Blaming the lack of female MCs on a void in female leadership and mentors, rap pioneer Yo-Yo says she's excited about reshaping the future as co-host of VH1's upcoming new series, "ego trip's Miss Rap Supreme." ( Billboard )
Premiering April 14, the eight-episode "Miss Rap Supreme" follows up ego trip's 2007 exploration of another disenfranchised rap subset on VH1, "The (White) Rapper Show." It was hosted by Michael "MC Serch" Berrin, who returns as host of "Miss Rap Supreme" with Yo-Yo. Ten budding female MCs will reside in the "Fembassy" (a hotel designed in tribute to major figures in female rap) as they tackle various challenges in the quest to be crowned Miss Rap Supreme and take home $100,000.
"I don't think we've had the right leadership or direction," explains Yo-Yo when asked about the plight of the female rapper. The Los Angeles native, born Yolanda Whitaker, scored her biggest R& B/pop crossover single (No. 11 R& B, No. 36 pop) with "You Can't Play With My Yo-Yo" in 1991.
"Women can be catty especially when it comes to competition," she continues. "We know they're only going to allow so many of us in and once we're in, we let them pit us against each other. I was there at one time until I thought, 'Hey, there's room for us all.' There's just not enough sisterhood. I'm 36 now and thank god I have another opportunity to get my name out in the public and use this to do other things."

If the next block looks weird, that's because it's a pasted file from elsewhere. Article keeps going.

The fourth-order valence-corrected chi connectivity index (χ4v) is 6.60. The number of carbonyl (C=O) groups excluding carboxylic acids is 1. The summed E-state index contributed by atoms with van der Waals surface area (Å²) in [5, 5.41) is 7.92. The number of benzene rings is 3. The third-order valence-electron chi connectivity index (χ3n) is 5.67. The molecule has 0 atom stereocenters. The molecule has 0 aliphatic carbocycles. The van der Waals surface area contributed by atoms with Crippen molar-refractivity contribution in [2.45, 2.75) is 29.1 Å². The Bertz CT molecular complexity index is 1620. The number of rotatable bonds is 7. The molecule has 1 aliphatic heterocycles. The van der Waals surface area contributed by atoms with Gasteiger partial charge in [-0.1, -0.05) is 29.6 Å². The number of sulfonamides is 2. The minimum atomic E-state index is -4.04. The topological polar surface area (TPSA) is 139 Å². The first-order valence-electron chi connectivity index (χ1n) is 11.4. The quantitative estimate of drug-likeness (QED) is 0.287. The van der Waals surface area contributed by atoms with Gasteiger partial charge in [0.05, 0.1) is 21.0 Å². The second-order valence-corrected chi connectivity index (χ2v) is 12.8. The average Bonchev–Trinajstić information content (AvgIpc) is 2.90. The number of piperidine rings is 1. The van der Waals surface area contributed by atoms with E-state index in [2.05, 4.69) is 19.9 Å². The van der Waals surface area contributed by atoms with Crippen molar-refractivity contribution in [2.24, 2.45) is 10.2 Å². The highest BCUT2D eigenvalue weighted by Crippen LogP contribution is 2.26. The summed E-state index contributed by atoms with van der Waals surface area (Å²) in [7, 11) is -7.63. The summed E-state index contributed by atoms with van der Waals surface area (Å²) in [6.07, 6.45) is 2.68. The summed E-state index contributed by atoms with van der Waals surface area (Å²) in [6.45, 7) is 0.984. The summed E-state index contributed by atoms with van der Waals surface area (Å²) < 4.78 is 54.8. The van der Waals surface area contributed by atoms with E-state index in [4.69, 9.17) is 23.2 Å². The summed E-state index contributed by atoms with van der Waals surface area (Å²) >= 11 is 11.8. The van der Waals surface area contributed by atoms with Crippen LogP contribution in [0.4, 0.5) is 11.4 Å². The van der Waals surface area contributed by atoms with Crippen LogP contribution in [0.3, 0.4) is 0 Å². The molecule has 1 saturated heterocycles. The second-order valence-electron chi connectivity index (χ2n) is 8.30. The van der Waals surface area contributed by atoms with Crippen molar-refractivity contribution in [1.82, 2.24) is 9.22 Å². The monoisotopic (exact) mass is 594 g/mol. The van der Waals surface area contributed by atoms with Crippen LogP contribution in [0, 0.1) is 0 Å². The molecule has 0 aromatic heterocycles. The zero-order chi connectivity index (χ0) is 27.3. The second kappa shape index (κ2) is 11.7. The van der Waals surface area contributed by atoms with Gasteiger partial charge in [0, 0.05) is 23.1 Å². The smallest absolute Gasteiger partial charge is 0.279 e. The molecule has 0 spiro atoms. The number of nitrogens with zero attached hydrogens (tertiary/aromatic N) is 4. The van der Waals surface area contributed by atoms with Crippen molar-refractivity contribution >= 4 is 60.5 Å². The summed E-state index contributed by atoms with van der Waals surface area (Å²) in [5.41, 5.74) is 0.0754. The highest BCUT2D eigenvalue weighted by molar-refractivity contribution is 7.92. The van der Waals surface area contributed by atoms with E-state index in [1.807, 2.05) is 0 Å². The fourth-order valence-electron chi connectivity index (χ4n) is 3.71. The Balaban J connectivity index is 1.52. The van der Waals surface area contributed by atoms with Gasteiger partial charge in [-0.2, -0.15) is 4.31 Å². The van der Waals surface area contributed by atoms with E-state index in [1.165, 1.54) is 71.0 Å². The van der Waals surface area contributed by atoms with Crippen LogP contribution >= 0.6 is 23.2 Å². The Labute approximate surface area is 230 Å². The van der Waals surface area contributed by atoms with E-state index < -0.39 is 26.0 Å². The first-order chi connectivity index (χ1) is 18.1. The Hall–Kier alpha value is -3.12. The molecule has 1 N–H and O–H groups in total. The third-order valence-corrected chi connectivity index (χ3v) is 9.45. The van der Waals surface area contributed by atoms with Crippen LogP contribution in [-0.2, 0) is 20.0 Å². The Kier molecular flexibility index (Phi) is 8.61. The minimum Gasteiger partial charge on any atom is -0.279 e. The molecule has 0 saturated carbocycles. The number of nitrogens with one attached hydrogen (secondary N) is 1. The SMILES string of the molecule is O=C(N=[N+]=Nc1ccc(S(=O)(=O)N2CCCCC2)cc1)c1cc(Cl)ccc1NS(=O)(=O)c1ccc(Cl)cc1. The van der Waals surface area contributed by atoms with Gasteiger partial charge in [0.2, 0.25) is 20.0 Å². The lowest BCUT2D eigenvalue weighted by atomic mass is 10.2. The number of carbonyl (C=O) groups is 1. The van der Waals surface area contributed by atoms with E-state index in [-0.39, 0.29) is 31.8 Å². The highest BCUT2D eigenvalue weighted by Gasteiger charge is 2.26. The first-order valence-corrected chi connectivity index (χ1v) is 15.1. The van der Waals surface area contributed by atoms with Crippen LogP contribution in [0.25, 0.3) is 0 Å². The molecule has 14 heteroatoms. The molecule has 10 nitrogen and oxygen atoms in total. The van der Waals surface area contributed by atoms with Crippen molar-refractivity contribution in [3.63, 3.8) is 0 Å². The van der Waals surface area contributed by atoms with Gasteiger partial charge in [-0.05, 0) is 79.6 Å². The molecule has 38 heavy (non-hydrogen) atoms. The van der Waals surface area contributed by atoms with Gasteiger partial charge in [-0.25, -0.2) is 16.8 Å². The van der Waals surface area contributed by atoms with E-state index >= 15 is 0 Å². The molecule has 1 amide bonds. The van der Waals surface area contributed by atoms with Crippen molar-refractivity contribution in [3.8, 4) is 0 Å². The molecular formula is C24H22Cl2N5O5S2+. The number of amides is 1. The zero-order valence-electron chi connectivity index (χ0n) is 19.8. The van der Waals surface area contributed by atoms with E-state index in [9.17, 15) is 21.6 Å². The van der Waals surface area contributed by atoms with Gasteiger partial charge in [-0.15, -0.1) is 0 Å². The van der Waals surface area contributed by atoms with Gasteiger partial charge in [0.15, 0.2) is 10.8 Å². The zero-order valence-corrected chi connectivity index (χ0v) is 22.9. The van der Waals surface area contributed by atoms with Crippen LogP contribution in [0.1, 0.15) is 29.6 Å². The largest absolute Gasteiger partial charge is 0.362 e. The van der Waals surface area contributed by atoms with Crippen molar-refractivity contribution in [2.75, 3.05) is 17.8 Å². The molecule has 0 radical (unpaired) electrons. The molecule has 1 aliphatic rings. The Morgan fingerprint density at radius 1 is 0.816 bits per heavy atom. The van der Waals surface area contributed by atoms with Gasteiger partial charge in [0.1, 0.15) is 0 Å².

Those other things include running the L.A.-based youth empowerment organization, Let Your Light Shine Youth Foundation, co-founded by Yo-Yo and fellow female rap icon MC Lyte. Raising funds for educational scholarships and other youth-oriented programs, the foundation recently hosted its second annual "Super Party" fundraiser on Feb. 3.
A former air personality at Los Angeles radio station KDAY for three years, Yo-Yo is looking for another radio gig and teaching a lyrics class for the Thelonius Monk Institute at her high school alma mater, Washington Prep.
While she plans to work on soundtracks and other music-related ventures, Yo-Yo is intent on becoming the next Sylvia Rhone, who heads Universal Motown. "I'm like 'The Alchemist,'" says Yo-Yo. "I will forever do something with music but I want to be an entrepreneur and build an empire; discover new talent and give back what I've learned and know. 'Miss Rap Supreme' digs deep and sheds a lot of light on the problems female rap artists are having."